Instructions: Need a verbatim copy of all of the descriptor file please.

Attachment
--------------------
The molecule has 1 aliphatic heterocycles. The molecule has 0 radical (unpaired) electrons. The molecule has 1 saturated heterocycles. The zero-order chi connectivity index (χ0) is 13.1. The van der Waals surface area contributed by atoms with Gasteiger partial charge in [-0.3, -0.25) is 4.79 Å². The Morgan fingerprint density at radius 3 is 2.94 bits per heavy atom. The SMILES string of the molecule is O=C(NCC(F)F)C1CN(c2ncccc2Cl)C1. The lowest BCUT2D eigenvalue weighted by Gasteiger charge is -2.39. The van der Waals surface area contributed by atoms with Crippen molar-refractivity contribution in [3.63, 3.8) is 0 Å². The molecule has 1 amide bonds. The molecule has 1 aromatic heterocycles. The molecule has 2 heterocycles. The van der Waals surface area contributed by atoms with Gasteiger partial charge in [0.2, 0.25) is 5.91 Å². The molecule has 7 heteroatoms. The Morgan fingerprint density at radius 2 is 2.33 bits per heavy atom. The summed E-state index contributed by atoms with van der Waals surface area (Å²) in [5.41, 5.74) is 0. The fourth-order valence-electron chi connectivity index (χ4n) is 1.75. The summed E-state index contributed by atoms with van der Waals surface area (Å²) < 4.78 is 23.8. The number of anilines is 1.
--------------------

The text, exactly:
The molecule has 1 aliphatic heterocycles. The molecule has 0 radical (unpaired) electrons. The molecule has 1 saturated heterocycles. The zero-order chi connectivity index (χ0) is 13.1. The van der Waals surface area contributed by atoms with Gasteiger partial charge in [-0.3, -0.25) is 4.79 Å². The Morgan fingerprint density at radius 3 is 2.94 bits per heavy atom. The SMILES string of the molecule is O=C(NCC(F)F)C1CN(c2ncccc2Cl)C1. The lowest BCUT2D eigenvalue weighted by Gasteiger charge is -2.39. The van der Waals surface area contributed by atoms with Crippen molar-refractivity contribution in [3.63, 3.8) is 0 Å². The molecule has 1 amide bonds. The molecule has 1 aromatic heterocycles. The molecule has 2 heterocycles. The van der Waals surface area contributed by atoms with Gasteiger partial charge in [0.2, 0.25) is 5.91 Å². The molecule has 7 heteroatoms. The Morgan fingerprint density at radius 2 is 2.33 bits per heavy atom. The summed E-state index contributed by atoms with van der Waals surface area (Å²) in [5.41, 5.74) is 0. The fourth-order valence-electron chi connectivity index (χ4n) is 1.75. The summed E-state index contributed by atoms with van der Waals surface area (Å²) < 4.78 is 23.8. The number of anilines is 1.